Tag Archives: homeownership

JCHS Releases New Household Projections

by Dan McCue

Research Manager
Today, the Joint Center for Housing Studies posted its latest household projections. These new projections incorporate several updates to data that were made since our last projections in 2010. The 2013 projections use the Census Bureau 2012 Population Projections (released in late 2012 and early 2013), and also use more recent data to derive headship rates (ratios of households per person), specifically using data from the 2011-2013 Current Population Estimates and Current Population Survey March Supplements.
Aside from the new data, the JCHS projection methodology remains largely unchanged from that used to create the 2010 series. The most notable change is that unlike in 2010 we do not make any adjustment to the Census Bureau’s population projections, as our concerns about what seemed to be overly high estimates of future immigration levels have now been addressed in the latest projections from Census. Since we are using the 2012 Census population projections as published, the 2013 JCHS household projections now contain high, middle, and low series, whereas the 2010 projections only had a high and a low series. The projections are also carried out an additional ten years, and so now extend to 2035.
The 2013 JCHS household projections are consistent with those from 2010.  In the near term (2015-2025), they call for annual household growth rates ranging from 1.16 million in the low series to 1.32 million in the high series, not far from the span of 1.15–1.36 million per year in our 2010 projections.  Differences between the 2013 and 2010 series largely follow differences in the underlying population projections (Figure 1).  Some difference is also due to updated headship rates, which are calculated for every 5-year age group by race and averaged across the years 2011, 2012, and 2013.  These are now slightly lower overall than those from 2007, 2008, and 2009 used in the 2010 projections (Figure 2).  (Click to enlarge.)

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Sources: 2008 and 2012 Census Bureau Population Projections and 2010 JCHS Household Projections.
Note: Adult headship rates use CPS/ASEC household counts and Census July 1 Estimates of the population age 15 and older.  Source: JCHS tabulations of Census Bureau data.032714_mccue_figure2_sm
Like the 2010 projections, our 2013 household projections also anticipate substantial growth in minority, senior, and single-person households in the coming decades (Figure 3).  In the 2015-2025 period for instance, minorities are projected to account for just over 76 percent of all household growth in each of the low-, middle-, and high- projections, with Hispanics alone accounting for 40 percent of total household growth. Additionally, growth in the number of households age 65 or older during this period is also expected to be 91 percent of the net change in households under the low projection and 81 percent in the high projection. As a result of the growth in senior households, single-person (4.4-4.7 million) and married-without-children households (4.0-4.3 million), two of the largest groups that comprise senior households, will together comprise nearly three quarters of all household growth in 2015-2025, but the number of married with children households will also see some growth as millennials age.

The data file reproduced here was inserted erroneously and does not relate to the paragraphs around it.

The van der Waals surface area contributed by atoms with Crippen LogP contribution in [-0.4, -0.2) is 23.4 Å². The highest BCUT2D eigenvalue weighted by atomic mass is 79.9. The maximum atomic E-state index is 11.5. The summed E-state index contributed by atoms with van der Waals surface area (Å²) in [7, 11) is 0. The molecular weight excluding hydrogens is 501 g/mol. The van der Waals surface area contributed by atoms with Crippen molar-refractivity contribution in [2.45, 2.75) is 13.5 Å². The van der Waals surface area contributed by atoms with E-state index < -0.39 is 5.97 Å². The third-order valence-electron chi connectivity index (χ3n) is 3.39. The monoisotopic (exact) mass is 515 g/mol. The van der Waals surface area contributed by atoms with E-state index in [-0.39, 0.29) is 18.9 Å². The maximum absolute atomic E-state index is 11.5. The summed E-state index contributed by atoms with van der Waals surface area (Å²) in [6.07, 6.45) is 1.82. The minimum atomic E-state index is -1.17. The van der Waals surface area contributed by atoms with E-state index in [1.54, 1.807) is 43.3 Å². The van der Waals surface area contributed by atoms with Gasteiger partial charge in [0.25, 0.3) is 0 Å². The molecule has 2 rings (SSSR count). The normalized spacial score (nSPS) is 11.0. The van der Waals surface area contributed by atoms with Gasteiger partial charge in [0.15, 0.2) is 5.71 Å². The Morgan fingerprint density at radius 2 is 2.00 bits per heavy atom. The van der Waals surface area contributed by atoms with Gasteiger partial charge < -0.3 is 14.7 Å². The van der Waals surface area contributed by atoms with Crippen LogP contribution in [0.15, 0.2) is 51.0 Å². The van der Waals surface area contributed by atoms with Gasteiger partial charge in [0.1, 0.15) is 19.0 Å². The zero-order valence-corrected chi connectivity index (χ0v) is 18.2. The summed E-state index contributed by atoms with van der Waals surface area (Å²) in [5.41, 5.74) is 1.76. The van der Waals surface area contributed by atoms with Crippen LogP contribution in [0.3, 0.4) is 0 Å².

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Source: 2013 JCHS Household Projections.

Tenure Scenarios Presented as Well
The report also includes a simple homeowner and renter projection scenario.  Under a steady-state scenario of constant homeownership rates by age, race, and household type, this analysis offers one look at how demographic changes in the composition of households may influence future homeownership rates. In this scenario, changing demographics are expected to be a positive influence on the overall homeownership rate through about 2025 (Figure 4).  After that time, the upward influence of the aging of the population gives way to greater downward pressure from young adult and minority household growth.  Figure 4 shows how downward pressure on homeownership rates is steepest in the high projections which, unlike the middle- and low-projections, expects no demographically driven growth in homeownership rates through 2025.
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Note: Homeownership rates by age, race/ethnicity, and household-type are held constant. 
Source: Joint Center for Housing Studies tabulations of 2013 JCHS Household Projections.
Users of these estimates are cautioned that that they should be considered baseline projections and not a growth forecast. Actual household growth could deviate dramatically over short periods of time, as the projections reflect long-run, demographically driven trends and do not allow for any adjustments either upward or downward in response to changing economic conditions or cyclical factors.  Indeed, favorable economic conditions could increase headship rates above levels assumed in the projection and increase household growth, while a variety of factors could weigh down economic opportunities and result in lower household formation rates that depress future household growth.  

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JCHS: Why We Should Care About the Great Recession’s Most Unfortunate Victim: Homeownership

Why We Should Care About the Great Recession’s Most Unfortunate Victim: Homeownership

 by Rob Couch
Guest Blogger